About 1937 he went to Freed-Hardeman College, Henderson, Tennessee to teach music. He remained here for two years, resigning to devote all his time to singing schools and gospel meeting work, in which he excelled. In 1977 he had participated in more than five hundred singing schools and Vacation Bible Schools, in addition to leading the singing in hundreds of gospel meetings in 27 of the states all across the length and breadth of the nation. He worked in meetings with just about every well known evangelist among us, and many who were not so well known. His work also took him into the local churches to work as song leader and educational director. These included: Central in Amarillo; Roswell, N.M.; Trinity Heights and Oak Cliff in Dallas, Cleburne, Borger, Memphis, Dutton St. in Waco (all in Texas), Jackson, Miss., Grand Prairie, Texas, Elmwood, later known as Cliffwood in Dallas, where he was working at the end. More than fifty of his songs were published, most of them for children. His work in Vacation Bible Schools caused him to see the need for music for this work, and he published Youth Melodies and Action Songs, a work that was well received and still sells well. It has gone through three printings, with two revisions. Some of his best songs are: Little Boy David, Today is the Day Of Salvation, and the one of which he was proudest was the names of the books of the New Testament, set to music in 1944 and which is used almost universally. His most popular song was, I Want To Go To Heaven When I Die.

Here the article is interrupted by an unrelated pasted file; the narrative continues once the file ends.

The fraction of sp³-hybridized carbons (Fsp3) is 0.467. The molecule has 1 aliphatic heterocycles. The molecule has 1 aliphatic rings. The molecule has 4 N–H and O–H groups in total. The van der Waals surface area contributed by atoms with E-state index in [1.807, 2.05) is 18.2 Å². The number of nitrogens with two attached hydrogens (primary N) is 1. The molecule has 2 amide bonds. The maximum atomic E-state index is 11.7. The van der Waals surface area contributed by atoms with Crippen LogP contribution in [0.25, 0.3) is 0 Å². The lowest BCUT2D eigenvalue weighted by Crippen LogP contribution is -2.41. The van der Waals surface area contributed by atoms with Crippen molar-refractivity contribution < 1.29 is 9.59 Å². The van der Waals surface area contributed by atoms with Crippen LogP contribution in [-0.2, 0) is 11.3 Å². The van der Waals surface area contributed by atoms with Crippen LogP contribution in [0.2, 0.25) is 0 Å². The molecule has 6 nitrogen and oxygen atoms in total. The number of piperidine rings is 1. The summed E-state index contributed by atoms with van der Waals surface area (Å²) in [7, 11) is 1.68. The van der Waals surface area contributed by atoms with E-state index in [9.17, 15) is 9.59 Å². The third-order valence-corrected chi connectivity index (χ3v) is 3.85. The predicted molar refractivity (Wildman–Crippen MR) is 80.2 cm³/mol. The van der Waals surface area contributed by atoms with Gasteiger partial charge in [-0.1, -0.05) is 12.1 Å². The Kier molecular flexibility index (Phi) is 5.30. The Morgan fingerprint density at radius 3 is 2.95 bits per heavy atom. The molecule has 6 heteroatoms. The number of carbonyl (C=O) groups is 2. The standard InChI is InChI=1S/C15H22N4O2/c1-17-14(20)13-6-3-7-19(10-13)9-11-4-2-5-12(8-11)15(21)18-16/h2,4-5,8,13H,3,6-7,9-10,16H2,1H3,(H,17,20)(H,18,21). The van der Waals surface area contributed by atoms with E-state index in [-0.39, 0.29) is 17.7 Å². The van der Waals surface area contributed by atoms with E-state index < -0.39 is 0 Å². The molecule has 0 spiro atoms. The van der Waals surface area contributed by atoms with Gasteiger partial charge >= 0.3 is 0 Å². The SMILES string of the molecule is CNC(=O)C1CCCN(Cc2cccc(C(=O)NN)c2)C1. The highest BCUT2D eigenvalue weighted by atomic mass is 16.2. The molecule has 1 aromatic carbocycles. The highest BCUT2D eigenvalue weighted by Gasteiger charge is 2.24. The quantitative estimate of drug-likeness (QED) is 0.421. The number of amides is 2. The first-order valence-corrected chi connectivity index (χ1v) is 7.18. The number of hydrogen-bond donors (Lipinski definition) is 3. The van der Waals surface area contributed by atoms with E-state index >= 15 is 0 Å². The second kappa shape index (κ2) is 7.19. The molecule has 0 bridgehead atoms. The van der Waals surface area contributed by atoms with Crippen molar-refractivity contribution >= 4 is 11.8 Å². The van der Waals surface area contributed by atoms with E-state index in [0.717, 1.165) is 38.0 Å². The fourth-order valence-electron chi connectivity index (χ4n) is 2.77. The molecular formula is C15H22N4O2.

An excerpt from the cover of the last release of the Give The World a Smile series of records from RCA says of him: "The powerful first tenor of Palmer Wheeler soars sweetly and effortlessly, caressing each note and yet one feels the intensity of his religious experience as he sings." Thus he gained the distinctive title of: "The Golden Voice Tenor of Tennessee" in the middle thirties.